I can do that in broad terms. We will be scrutinised on the detail and we will develop that in the weeks to come.
I agree that safety, and an approach that is informed by the best science, are vital. We have tried to prioritise that all along. We have built, and will continue to build, a national consensus. If you look at the work that the Deputy First Minister has led to get us to the position on schools that we have set out today, you see that it has had that consensus approach at its heart, and we do not take that for granted. There is a lot of detail to work through. We now have all of the key stakeholders in broad agreement on the direction of travel and the timing. We want to take that approach to every aspect of the crisis.
I turn to Richard Leonard’s three asks. On the evidence, I said earlier that we publish all the data. We publish data on a daily basis. This afternoon, we will publish a paper that goes into more detail about how we calculate the R number and the different considerations relating to that. The advisory group that is one source of our advice publishes its minutes on its website. We will always look at how we can be more transparent about the data, evidence and advice that inform our decisions.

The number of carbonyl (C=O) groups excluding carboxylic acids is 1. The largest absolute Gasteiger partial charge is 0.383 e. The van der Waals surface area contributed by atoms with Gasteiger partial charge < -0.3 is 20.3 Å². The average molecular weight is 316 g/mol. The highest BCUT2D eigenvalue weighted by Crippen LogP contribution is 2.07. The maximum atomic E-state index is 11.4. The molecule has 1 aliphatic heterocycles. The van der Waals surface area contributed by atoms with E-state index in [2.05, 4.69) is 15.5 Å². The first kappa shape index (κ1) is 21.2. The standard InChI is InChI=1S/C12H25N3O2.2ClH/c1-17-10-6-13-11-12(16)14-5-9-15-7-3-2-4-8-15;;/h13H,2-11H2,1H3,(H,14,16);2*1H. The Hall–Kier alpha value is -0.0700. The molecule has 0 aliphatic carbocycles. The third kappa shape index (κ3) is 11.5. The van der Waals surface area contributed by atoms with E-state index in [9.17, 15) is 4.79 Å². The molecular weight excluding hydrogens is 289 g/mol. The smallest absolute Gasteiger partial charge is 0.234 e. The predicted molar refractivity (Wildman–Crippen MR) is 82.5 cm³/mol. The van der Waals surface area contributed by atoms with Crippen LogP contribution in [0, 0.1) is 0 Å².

Ultimately, however, decisions must be taken. The advisors advise us and we pay close attention to the science, but I, and the whole Government, must make judgments and decisions based on that. We are ultimately accountable for those decisions.
I will not go over all the detail on test, trace and isolate that I covered in my answer to Jackson Carlaw. One reason why I have not wanted to accelerate our speed out of lockdown, and why I have taken a slower and more gradual pace, is that I want to be able to align the steps with test, trace and isolate. We will continue to do that. The roll-out to 14 health boards will coincide with going into phase 1. We will bed that down, develop it and make sure that we have got all the ways in which it works right, and that will align with further phases. It is really important that we have that relationship and that it is tested.
On Richard Leonard’s third point, we have to be flexible. There is no alternative to having a plan that can be flexible and adapt. I cannot stand here and rule out to the people of Scotland that, at some point over the next few months, we will have to go back the way, because the virus is unpredictable. We talk about “defeating” it but, until we have a vaccine or an effective treatment, “defeat” is the wrong word to use; we are trying to contain, live with and suppress the virus, and we are using every tool at our disposal to do that. We must be prepared to be flexible, because we know that the virus is flexible and will take every opportunity to spread further. Flexibility will be at the heart of everything that we do.